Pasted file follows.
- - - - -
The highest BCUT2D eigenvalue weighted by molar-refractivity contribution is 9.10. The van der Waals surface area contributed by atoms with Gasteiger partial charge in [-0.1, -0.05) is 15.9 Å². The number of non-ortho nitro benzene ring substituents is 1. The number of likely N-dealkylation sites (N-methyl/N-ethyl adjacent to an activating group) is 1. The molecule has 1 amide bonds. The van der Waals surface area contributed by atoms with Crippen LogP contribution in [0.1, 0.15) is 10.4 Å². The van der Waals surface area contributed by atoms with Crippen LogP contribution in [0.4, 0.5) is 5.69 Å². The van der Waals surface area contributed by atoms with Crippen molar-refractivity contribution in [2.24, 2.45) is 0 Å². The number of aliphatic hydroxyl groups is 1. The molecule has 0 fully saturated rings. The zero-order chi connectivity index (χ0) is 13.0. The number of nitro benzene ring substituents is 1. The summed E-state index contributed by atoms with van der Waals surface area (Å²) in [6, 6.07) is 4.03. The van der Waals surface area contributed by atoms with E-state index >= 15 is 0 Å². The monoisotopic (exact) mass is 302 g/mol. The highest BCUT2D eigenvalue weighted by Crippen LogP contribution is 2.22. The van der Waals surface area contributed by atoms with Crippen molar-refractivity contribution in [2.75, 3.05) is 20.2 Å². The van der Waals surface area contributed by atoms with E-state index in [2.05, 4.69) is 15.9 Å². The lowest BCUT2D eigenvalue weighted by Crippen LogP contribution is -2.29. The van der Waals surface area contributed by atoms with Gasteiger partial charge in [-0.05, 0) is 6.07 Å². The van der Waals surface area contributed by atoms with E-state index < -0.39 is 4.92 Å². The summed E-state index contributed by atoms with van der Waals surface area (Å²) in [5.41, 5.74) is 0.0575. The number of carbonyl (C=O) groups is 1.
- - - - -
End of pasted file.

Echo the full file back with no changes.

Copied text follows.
The highest BCUT2D eigenvalue weighted by molar-refractivity contribution is 9.10. The van der Waals surface area contributed by atoms with Gasteiger partial charge in [-0.1, -0.05) is 15.9 Å². The number of non-ortho nitro benzene ring substituents is 1. The number of likely N-dealkylation sites (N-methyl/N-ethyl adjacent to an activating group) is 1. The molecule has 1 amide bonds. The van der Waals surface area contributed by atoms with Crippen LogP contribution in [0.1, 0.15) is 10.4 Å². The van der Waals surface area contributed by atoms with Crippen LogP contribution in [0.4, 0.5) is 5.69 Å². The van der Waals surface area contributed by atoms with Crippen molar-refractivity contribution in [2.24, 2.45) is 0 Å². The number of aliphatic hydroxyl groups is 1. The molecule has 0 fully saturated rings. The zero-order chi connectivity index (χ0) is 13.0. The number of nitro benzene ring substituents is 1. The summed E-state index contributed by atoms with van der Waals surface area (Å²) in [6, 6.07) is 4.03. The van der Waals surface area contributed by atoms with E-state index >= 15 is 0 Å². The monoisotopic (exact) mass is 302 g/mol. The highest BCUT2D eigenvalue weighted by Crippen LogP contribution is 2.22. The van der Waals surface area contributed by atoms with Crippen molar-refractivity contribution in [2.75, 3.05) is 20.2 Å². The van der Waals surface area contributed by atoms with E-state index in [2.05, 4.69) is 15.9 Å². The lowest BCUT2D eigenvalue weighted by Crippen LogP contribution is -2.29. The van der Waals surface area contributed by atoms with Gasteiger partial charge in [-0.05, 0) is 6.07 Å². The van der Waals surface area contributed by atoms with E-state index < -0.39 is 4.92 Å². The summed E-state index contributed by atoms with van der Waals surface area (Å²) in [5.41, 5.74) is 0.0575. The number of carbonyl (C=O) groups is 1.